Article Text


Identification of flavour additives in tobacco products to develop a flavour library
  1. Erna JZ Krüsemann,
  2. Wouter F Visser,
  3. Johannes WJM Cremers,
  4. Jeroen LA Pennings,
  5. Reinskje Talhout
  1. National Institute for Public Health and the Environment (RIVM), Bilthoven, The Netherlands
  1. Correspondence to Professor Reinskje Talhout, National Institute for Public Health and the Environment (RIVM), Antonie van Leeuwenhoeklaan 9, 3721 MA Bilthoven, The Netherlands; reinskje.talhout{at}


Objectives This study combines chemical analysis and flavour descriptions of flavour additives used in tobacco products, and provides a starting point to build an extensive library of flavour components, useful for product surveillance.

Methods Headspace gas chromatography-mass spectrometry (GC-MS) was used to compare 22 commercially available tobacco products (cigarettes and roll-your-own) expected to have a characterising flavour and 6 commercially available products not expected to have a characterising flavour with 5 reference products (natural tobacco leaves and research cigarettes containing no flavour additives). The flavour components naturally present in the reference products were excluded from components present in commercially available products containing flavour additives. A description of the remaining flavour additives was used for categorisation.

Results GC-MS measurements of the 33 tobacco products resulted in an overview of 186 chemical compounds. Of these, 144 were solely present in commercially available products. These 144 flavour additives were described using 62 different flavour descriptors extracted from flavour databases, which were categorised into eight groups largely based on the definition of characterising flavours from the European Tobacco Product Directive: fruit, spice, herb, alcohol, menthol, sweet, floral and miscellaneous.

Conclusions We developed a method to identify and describe flavour additives in tobacco products. Flavour additives consist of single flavour compounds or mixtures of multiple flavour compounds, and different combinations of flavour compounds can cause a certain flavour. A flavour library helps to detect flavour additives that are characteristic for a certain flavour, and thus can be useful for regulation of flavours in tobacco and related products.

Statistics from


According to the WHO Framework Convention on Tobacco Control, tobacco attractiveness, toxicity and addictiveness are important factors in tobacco product regulation.1 Characterising flavours other than the one of tobacco, mostly accompanied by packages with colourful designs, contribute to product attractiveness. Flavoured tobacco products are especially attractive to youth and therefore widely considered ‘starter’ products.1

A literature study performed by Feirman and colleagues shows that flavoured tobacco use is related to young age and that consumers prefer flavoured tobacco products over unflavoured products.2 Furthermore, Kreslake and colleagues analysed data from tobacco industry documents, which show that tobacco companies use strategies to manipulate sensory characteristics of cigarettes, for instance the menthol content, to facilitate smoking initiation.3 According to them, this strategy has been most successful in attracting youth and young adult smokers.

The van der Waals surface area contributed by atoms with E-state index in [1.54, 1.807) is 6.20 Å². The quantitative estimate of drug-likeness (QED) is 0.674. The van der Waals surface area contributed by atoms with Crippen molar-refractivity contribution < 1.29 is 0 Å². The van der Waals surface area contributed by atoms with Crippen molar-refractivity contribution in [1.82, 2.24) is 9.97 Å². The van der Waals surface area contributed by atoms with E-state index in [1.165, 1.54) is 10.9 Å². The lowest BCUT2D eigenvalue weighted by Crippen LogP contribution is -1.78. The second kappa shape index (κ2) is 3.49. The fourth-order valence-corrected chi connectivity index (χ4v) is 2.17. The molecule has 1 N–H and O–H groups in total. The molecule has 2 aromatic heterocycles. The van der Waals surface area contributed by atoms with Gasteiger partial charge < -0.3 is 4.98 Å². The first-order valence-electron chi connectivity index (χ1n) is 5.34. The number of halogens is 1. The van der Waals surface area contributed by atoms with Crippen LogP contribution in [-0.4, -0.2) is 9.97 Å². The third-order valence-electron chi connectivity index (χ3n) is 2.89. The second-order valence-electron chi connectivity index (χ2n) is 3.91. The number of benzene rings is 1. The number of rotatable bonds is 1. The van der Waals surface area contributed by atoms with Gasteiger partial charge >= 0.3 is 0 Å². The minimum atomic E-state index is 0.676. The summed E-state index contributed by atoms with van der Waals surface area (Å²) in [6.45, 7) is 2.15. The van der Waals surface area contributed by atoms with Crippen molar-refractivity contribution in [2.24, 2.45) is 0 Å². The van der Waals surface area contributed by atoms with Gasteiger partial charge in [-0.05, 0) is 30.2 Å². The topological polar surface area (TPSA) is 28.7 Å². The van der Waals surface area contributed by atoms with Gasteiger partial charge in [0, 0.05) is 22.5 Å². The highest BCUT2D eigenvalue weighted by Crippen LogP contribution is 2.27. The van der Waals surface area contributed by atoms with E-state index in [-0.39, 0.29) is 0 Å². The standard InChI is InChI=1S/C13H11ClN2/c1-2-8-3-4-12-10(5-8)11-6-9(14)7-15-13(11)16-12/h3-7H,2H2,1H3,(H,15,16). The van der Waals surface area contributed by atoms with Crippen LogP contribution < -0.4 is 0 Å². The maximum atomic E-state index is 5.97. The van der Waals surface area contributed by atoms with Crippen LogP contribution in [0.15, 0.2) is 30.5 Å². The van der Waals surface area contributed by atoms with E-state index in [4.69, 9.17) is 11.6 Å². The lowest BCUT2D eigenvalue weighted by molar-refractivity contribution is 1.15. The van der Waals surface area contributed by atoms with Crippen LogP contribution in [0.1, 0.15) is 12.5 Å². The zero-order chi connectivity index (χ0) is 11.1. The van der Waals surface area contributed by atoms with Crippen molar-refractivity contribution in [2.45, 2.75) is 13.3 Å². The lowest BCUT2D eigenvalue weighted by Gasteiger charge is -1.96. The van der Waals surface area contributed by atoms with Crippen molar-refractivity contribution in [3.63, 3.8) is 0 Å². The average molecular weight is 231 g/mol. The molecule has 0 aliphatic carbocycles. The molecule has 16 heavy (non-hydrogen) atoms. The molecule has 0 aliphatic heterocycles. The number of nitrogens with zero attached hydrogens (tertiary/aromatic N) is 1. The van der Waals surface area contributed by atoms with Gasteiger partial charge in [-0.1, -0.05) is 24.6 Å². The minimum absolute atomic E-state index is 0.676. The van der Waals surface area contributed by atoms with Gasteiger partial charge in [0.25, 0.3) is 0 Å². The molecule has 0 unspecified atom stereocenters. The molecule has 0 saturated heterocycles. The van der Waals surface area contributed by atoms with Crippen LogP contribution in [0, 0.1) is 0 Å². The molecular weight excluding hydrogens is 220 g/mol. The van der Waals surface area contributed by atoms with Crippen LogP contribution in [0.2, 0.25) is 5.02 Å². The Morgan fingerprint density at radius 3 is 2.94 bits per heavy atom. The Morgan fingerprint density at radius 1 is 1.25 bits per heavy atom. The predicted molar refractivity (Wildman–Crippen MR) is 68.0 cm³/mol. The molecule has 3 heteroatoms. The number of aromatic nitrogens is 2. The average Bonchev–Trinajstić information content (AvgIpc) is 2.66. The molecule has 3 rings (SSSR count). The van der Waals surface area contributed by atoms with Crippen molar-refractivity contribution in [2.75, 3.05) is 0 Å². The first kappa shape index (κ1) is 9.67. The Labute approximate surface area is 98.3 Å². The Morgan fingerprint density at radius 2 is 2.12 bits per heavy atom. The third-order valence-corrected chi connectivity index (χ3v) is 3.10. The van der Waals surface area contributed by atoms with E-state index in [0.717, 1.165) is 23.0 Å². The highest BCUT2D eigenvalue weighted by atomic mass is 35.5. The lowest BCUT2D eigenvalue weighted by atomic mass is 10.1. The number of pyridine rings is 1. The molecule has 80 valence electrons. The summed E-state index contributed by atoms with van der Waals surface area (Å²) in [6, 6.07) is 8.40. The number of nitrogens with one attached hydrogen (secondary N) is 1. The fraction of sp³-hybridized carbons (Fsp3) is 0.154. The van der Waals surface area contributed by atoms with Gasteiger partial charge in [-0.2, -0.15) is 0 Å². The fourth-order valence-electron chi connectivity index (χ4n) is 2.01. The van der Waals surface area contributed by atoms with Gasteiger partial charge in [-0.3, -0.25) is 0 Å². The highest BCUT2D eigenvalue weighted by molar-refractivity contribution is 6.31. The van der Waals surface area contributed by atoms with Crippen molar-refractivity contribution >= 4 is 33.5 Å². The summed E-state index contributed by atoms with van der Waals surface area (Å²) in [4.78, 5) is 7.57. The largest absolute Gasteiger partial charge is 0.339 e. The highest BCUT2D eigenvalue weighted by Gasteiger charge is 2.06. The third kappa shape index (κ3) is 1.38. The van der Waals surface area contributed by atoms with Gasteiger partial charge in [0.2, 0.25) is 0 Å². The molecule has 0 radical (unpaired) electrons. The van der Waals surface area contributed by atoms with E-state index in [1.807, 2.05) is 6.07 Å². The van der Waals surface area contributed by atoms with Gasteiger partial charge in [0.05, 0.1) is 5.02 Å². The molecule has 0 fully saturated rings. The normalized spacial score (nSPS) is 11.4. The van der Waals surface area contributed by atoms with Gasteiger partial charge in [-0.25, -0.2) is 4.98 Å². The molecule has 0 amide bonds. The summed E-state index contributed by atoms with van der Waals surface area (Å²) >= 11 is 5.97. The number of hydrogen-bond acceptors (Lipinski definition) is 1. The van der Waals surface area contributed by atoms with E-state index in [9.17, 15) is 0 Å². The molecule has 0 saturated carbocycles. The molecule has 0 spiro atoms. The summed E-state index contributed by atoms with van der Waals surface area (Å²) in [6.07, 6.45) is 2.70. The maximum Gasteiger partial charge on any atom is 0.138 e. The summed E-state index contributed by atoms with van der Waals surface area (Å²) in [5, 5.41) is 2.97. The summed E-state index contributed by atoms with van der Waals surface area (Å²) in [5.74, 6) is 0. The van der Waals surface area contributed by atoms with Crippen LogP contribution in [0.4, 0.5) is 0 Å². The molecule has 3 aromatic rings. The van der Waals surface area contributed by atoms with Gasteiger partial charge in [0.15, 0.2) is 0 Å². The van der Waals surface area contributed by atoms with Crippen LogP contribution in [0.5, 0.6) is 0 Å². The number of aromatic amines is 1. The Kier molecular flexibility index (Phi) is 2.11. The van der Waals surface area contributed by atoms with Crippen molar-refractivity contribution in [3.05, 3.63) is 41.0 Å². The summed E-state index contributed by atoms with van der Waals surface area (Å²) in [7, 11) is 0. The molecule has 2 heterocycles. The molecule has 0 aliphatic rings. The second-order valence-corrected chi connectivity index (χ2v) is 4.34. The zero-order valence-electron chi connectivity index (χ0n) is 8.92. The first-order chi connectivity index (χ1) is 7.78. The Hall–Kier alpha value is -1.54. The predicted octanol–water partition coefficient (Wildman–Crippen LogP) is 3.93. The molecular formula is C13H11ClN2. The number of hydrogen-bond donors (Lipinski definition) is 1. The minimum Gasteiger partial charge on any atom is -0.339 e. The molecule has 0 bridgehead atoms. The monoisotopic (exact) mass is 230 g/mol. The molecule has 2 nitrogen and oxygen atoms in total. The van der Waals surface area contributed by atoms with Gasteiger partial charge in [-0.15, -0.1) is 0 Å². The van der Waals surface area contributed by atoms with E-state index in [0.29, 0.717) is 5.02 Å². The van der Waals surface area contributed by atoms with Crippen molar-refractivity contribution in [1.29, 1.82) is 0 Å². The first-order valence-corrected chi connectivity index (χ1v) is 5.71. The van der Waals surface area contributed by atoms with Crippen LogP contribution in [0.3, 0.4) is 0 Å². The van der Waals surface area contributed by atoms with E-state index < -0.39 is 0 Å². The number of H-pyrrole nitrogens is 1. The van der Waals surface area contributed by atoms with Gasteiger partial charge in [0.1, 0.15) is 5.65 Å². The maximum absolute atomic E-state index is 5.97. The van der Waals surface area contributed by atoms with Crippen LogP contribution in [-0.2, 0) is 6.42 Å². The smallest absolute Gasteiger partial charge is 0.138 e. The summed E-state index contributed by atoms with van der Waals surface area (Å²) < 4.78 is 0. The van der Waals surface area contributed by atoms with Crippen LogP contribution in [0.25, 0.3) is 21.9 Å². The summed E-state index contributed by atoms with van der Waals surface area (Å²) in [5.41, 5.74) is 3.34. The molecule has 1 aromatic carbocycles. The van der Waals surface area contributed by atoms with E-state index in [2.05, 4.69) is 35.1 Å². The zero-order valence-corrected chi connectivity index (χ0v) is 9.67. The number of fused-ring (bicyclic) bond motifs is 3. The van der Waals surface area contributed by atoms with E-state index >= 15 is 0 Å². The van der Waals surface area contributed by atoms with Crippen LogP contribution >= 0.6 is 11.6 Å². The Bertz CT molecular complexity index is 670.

Overall, tobacco products with a characterising flavour stimulate young people to initiate smoking and therefore contribute to an increased use of tobacco products.1 4

The new European Union Tobacco Product Directive (EU TPD) 2014/40/EU prohibits characterising flavours in cigarettes and roll-your-own tobacco products.5 The TPD describes a characterising flavour as a clearly noticeable smell or taste other than one of tobacco, resulting from an additive or a combination of additives, including, but not limited to, fruit, spice, herb, alcohol, candy, menthol or vanilla, which is noticeable before or during the consumption of the tobacco product. Notice that flavour is described as smell or taste. In this paper, we will distinguish flavours from flavour components, which are the chemical compounds responsible for the overall flavour of the product. A flavour component can be present in natural tobacco, but can also be added to tobacco (flavour additives).

Recently, it was proposed to assess characterising flavours by using a combination of a trained expert panel that assesses flavours by smelling tobacco samples, and headspace gas chromatography-mass spectrometry (GC-MS).6 Headspace is based on heat-assisted diffusion of volatiles such as flavours to the gas phase. Subsequently, these flavours can be identified and analysed with gas chromatography-mass spectrometry (GC-MS). It was also recommended that based on the GC-MS method, a large flavour library should be established to obtain patterns in added flavour components (flavour additives). The current paper follows up on that suggestion. Together, they form a standardised method for assessing the flavour of a tobacco product, upon which regulation can be based. Chemical analysis is required to determine which flavour components are added to tobacco products and to be able to quantify these flavour components. Since chemical analysis does not provide information concerning human perception of flavours, for regulation purposes chemical analysis should be complemented with knowledge obtained from sensory analysis.